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Originally published February 7 2011

Infant death rate falls after drug companies stop selling cough medicines for children under two

by David Gutierrez, staff writer

(NaturalNews) The number of infants and toddlers sent to emergency rooms (ERs) by cold and cough drugs fell dramatically after manufacturers stopped marketing those products to children under the age of two, according to a study conducted by researchers from the Centers for Disease Control and Prevention and published in the journal Pediatrics.

In young children, over-the-counter cold and cough medicines can cause serious side effects including abnormal heart rhythms, seizures, or even cessation of breathing.

"In 2007, in response to overwhelming evidence about harmful side-effects of cough syrups, the FDA banned the sale of over-the-counter cough and cold medicines for young children," writes Andreas Moritz in the book, Timeless Secrets of Health & Rejuvenation.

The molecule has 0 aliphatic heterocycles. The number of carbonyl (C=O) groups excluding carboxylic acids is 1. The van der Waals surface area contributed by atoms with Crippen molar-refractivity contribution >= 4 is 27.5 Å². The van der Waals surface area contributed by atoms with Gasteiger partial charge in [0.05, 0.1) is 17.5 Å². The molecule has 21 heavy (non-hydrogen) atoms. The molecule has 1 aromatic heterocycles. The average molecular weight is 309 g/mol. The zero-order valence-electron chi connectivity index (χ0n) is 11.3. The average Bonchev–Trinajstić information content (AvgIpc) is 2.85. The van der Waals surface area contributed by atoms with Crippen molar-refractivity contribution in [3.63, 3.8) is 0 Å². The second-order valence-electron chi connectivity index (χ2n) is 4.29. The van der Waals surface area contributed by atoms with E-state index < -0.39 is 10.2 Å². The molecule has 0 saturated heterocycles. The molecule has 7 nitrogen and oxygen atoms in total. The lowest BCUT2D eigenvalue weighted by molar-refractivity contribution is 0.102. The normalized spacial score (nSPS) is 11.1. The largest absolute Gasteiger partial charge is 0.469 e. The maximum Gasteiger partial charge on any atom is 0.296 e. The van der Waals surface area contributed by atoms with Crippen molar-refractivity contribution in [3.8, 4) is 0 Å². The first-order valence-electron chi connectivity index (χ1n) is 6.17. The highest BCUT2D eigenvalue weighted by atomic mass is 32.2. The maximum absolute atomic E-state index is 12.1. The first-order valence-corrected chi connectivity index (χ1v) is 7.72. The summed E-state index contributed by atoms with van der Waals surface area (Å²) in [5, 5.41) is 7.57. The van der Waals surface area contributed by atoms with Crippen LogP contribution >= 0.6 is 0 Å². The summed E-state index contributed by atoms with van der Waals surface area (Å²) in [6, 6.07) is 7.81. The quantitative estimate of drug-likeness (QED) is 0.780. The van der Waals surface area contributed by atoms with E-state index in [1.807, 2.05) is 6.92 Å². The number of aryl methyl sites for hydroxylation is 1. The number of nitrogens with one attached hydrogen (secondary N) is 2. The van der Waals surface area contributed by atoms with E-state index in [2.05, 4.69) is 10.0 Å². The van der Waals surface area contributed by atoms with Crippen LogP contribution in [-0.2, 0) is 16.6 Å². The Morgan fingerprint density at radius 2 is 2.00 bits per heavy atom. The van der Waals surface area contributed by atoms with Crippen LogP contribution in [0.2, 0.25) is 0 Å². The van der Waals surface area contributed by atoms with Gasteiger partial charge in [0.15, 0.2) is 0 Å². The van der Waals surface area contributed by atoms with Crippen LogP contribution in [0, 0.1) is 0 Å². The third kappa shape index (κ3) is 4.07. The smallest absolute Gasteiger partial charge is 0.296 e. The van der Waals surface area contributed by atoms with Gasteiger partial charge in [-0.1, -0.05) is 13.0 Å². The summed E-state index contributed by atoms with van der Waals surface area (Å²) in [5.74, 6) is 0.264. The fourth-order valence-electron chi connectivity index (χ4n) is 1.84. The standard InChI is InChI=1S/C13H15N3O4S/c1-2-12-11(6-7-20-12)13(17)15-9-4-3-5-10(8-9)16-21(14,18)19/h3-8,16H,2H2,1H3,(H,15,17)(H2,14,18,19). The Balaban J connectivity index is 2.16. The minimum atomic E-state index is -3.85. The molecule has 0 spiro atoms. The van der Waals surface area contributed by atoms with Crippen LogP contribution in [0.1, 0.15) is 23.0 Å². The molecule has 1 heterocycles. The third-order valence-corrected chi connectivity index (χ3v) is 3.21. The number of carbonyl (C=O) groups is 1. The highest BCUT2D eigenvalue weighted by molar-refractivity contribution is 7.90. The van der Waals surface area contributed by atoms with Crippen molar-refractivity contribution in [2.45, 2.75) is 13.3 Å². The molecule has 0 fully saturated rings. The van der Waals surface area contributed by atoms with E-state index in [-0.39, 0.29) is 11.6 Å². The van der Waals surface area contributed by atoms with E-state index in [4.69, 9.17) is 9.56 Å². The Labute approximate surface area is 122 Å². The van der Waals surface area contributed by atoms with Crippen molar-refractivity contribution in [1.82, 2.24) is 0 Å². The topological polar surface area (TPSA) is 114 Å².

"The ban applies to decongestant use in children under two, and antihistamines in those younger than six. The products include[d] approximately 800 popular medicines."

The ban was updated in October 2008 to include children up to age four, although children up to age six are still at risk. In the current study, researchers examined ER visits in children under the age of 12 for the 14 months before and after the 2007 ban. They found that cold and cough-drug related visits fell by 50 percent in children two and under, though not in older children.

"It's impressive and hopeful," said Raymond Pitetti of Children's Hospital of Pittsburgh, who was not involved in the study. "Parents are much more aware of the issue and becoming more savvy."

Lead researcher Daniel Budnitz noted that the fact that there were any ER visits at all after the ban means that parents need to be more careful. Fully two-thirds of ER visits related to the drugs occurred after children got ahold of the drugs while no adults were around. These overdoses often occurred when a child or other family member had recently been sick and the medication had been left out on a counter.

In one-third of ER visits arising from a deliberate administering of the drugs, the dosage given was correct.

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